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Population pharmacokinetic modeling to facilitate dose selection of tapentadol in the pediatric population

Authors Watson E, Khandelwal A, Freijer J, van den Anker J, Lefeber C, Eerdekens M

Received 12 March 2019

Accepted for publication 26 July 2019

Published 14 October 2019 Volume 2019:12 Pages 2835—2850

DOI https://doi.org/10.2147/JPR.S208454

Checked for plagiarism Yes

Review by Single-blind

Peer reviewers approved by Dr Amy Norman

Peer reviewer comments 2

Editor who approved publication: Dr Katherine Hanlon


Estelle Watson,1 Akash Khandelwal,1 Jan Freijer,1 John van den Anker,2,3 Claudia Lefeber,1 Mariëlle Eerdekens1

1Grünenthal GmbH, Aachen, Germany; 2Division of Paediatric Pharmacology and Pharmacometrics, University of Basel Children’s Hospital, Basel, Switzerland; 3Division of Clinical Pharmacology, Children’s National Medical Center, Washington, DC, USA

Correspondence: Estelle Watson
Grünenthal GmbH, Zieglerstraße 6, 52078 Aachen, Germany
Tel +49 241 569 2141
Email estelle.watson@grunenthal.com

Objective: The main aim of this analysis was to characterize the pharmacokinetics (PK) of the strong analgesic tapentadol in 2-year-old to <18-year-old patients with acute pain and to inform the optimal dosing strategy for a confirmatory efficacy trial in this patient population.
Methods: The analysis dataset included tapentadol concentrations obtained from 92 pediatric patients receiving a single tapentadol oral solution (OS) dose of 1.0 mg/kg bodyweight in two single-dose PK clinical trials. Population PK analysis was performed using nonlinear mixed effects modeling. Simulations were performed to identify tapentadol OS doses in pediatric subjects (2 to <18 years) that would produce exposures similar to those in adults receiving safe and efficacious doses of tapentadol IR (50–100 mg every 4 hrs).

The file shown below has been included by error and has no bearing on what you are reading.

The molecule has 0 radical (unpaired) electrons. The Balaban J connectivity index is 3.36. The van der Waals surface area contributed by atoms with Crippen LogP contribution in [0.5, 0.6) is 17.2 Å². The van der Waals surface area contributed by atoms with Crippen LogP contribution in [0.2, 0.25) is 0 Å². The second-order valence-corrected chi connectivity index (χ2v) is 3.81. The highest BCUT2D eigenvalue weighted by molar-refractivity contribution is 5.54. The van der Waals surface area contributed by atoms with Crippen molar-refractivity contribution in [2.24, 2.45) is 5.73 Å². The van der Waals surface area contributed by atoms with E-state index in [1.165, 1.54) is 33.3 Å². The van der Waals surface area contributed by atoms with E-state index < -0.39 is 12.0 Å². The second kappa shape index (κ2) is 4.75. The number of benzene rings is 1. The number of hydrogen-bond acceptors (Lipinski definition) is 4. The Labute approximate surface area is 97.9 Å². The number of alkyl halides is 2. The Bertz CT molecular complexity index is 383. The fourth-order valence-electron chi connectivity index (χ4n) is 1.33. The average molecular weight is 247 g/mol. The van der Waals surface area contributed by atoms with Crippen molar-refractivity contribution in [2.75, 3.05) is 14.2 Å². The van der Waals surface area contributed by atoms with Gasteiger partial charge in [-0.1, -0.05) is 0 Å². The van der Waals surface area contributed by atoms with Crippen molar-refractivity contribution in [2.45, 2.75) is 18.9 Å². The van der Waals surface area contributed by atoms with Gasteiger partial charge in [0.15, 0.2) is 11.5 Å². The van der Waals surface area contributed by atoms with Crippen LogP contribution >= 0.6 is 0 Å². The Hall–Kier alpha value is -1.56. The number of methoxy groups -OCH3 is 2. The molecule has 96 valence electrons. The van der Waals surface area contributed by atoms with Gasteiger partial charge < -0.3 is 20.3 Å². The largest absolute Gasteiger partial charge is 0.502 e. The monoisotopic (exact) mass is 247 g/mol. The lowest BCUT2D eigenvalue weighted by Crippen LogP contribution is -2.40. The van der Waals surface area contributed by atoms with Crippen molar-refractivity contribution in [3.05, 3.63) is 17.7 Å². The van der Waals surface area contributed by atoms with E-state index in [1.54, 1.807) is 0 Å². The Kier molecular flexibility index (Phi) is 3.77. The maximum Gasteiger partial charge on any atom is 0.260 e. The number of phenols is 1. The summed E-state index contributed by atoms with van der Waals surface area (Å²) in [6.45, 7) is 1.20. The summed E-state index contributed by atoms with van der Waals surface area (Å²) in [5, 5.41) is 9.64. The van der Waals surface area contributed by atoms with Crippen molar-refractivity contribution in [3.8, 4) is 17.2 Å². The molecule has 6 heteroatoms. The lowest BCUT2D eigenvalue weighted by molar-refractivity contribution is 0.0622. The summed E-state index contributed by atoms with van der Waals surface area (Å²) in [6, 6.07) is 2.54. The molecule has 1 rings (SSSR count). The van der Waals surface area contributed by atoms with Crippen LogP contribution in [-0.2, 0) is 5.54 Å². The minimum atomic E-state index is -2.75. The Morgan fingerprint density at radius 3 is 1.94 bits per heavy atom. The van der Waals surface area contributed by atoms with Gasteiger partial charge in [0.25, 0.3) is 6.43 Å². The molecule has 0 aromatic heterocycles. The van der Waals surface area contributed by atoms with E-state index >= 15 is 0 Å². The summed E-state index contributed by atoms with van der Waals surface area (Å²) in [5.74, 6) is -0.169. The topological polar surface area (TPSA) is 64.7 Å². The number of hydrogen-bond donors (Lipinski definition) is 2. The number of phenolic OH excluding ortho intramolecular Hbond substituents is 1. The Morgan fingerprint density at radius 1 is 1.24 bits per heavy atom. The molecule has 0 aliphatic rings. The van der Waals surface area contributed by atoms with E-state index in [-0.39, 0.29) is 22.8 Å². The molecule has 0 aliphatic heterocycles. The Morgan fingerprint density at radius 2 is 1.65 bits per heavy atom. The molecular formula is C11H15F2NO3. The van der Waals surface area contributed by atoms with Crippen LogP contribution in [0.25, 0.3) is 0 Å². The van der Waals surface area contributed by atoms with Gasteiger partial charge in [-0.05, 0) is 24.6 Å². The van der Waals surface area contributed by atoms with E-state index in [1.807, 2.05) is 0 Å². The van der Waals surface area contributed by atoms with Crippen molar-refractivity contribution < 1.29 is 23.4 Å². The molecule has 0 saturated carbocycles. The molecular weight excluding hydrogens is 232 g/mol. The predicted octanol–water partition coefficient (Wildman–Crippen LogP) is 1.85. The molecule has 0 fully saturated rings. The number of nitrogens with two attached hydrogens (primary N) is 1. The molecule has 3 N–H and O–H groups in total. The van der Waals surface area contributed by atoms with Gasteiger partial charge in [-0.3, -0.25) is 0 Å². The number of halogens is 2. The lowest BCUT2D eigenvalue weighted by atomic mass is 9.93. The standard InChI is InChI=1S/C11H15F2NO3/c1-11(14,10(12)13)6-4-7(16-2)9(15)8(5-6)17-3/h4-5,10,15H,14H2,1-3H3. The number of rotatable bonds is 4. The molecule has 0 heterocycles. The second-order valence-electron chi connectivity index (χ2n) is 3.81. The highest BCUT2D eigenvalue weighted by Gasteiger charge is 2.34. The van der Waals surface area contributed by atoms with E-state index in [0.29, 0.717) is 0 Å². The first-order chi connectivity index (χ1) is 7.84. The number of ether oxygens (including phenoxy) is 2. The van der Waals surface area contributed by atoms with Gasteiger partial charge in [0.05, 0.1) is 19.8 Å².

Results: Tapentadol PK in children aged from 2 to <18 years was best described by a one-compartment model. Mean population apparent clearance and apparent volume of distribution for a typical subject weighing 45 kg were 170 L/h and 685 L, respectively. Clearance, expressed in bodyweight units as L/h/kg, decreased with increasing age whereas total clearance (L/h) increased with increasing age. Model-based simulations suggested that a tapentadol OS dose of 1.25 mg/kg to children and adolescents aged 2 to <18 years would result in efficacious tapentadol exposures similar to those in adults receiving tapentadol immediate release 50–100 mg every 4 hrs. The proposed tapentadol OS dose was subsequently applied in a confirmatory efficacy trial in 2 to <18-year-old patients suffering from acute postsurgical pain.
Conclusion: This analysis provides an example of a model-based approach for a dose recommendation to be used in an efficacy trial in the pediatric population. Uniform dosing based on bodyweight was proposed for the treatment of acute pain in children aged from 2 to <18 years.

Keywords: tapentadol, pediatric, pain management, dosing, nonlinear mixed effects modeling

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